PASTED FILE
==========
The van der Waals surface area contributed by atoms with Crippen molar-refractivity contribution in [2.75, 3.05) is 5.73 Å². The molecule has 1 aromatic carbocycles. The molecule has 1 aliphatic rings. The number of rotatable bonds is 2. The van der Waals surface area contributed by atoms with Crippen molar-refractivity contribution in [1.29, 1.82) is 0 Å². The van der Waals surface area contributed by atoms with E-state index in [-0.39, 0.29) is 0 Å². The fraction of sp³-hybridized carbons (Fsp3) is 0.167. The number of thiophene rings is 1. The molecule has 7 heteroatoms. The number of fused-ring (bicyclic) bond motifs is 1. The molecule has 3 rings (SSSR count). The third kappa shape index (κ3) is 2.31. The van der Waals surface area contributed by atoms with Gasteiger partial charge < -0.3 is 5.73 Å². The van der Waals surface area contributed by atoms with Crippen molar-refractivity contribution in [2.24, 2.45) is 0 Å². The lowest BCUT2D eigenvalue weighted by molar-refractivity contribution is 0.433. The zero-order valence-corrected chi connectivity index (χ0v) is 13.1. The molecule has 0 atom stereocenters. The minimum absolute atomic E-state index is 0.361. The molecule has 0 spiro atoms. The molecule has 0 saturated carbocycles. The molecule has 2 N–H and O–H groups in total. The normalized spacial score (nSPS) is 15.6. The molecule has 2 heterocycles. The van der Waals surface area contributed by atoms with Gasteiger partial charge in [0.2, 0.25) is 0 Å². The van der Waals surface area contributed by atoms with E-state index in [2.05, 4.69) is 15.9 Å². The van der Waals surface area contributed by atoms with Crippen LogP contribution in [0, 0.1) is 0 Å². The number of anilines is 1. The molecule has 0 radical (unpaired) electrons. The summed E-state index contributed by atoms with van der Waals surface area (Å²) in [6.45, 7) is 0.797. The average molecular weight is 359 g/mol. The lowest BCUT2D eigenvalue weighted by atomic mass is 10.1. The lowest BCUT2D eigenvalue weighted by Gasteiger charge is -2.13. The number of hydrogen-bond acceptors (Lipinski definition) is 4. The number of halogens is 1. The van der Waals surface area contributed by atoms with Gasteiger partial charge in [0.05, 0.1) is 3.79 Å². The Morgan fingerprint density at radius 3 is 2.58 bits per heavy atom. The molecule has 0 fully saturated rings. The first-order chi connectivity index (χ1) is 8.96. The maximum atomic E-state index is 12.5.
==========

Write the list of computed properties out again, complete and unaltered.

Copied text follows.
The van der Waals surface area contributed by atoms with Crippen molar-refractivity contribution in [2.75, 3.05) is 5.73 Å². The molecule has 1 aromatic carbocycles. The molecule has 1 aliphatic rings. The number of rotatable bonds is 2. The van der Waals surface area contributed by atoms with Crippen molar-refractivity contribution in [1.29, 1.82) is 0 Å². The van der Waals surface area contributed by atoms with E-state index in [-0.39, 0.29) is 0 Å². The fraction of sp³-hybridized carbons (Fsp3) is 0.167. The number of thiophene rings is 1. The molecule has 7 heteroatoms. The number of fused-ring (bicyclic) bond motifs is 1. The molecule has 3 rings (SSSR count). The third kappa shape index (κ3) is 2.31. The van der Waals surface area contributed by atoms with Gasteiger partial charge < -0.3 is 5.73 Å². The van der Waals surface area contributed by atoms with Crippen molar-refractivity contribution in [2.24, 2.45) is 0 Å². The lowest BCUT2D eigenvalue weighted by molar-refractivity contribution is 0.433. The zero-order valence-corrected chi connectivity index (χ0v) is 13.1. The molecule has 0 atom stereocenters. The minimum absolute atomic E-state index is 0.361. The molecule has 0 spiro atoms. The molecule has 0 saturated carbocycles. The molecule has 2 N–H and O–H groups in total. The normalized spacial score (nSPS) is 15.6. The molecule has 2 heterocycles. The van der Waals surface area contributed by atoms with Gasteiger partial charge in [0.2, 0.25) is 0 Å². The van der Waals surface area contributed by atoms with E-state index in [2.05, 4.69) is 15.9 Å². The van der Waals surface area contributed by atoms with Crippen LogP contribution in [0, 0.1) is 0 Å². The number of anilines is 1. The molecule has 0 radical (unpaired) electrons. The summed E-state index contributed by atoms with van der Waals surface area (Å²) in [6.45, 7) is 0.797. The average molecular weight is 359 g/mol. The lowest BCUT2D eigenvalue weighted by atomic mass is 10.1. The lowest BCUT2D eigenvalue weighted by Gasteiger charge is -2.13. The number of hydrogen-bond acceptors (Lipinski definition) is 4. The number of halogens is 1. The van der Waals surface area contributed by atoms with Gasteiger partial charge in [0.05, 0.1) is 3.79 Å². The Morgan fingerprint density at radius 3 is 2.58 bits per heavy atom. The molecule has 0 fully saturated rings. The first-order chi connectivity index (χ1) is 8.96. The maximum atomic E-state index is 12.5.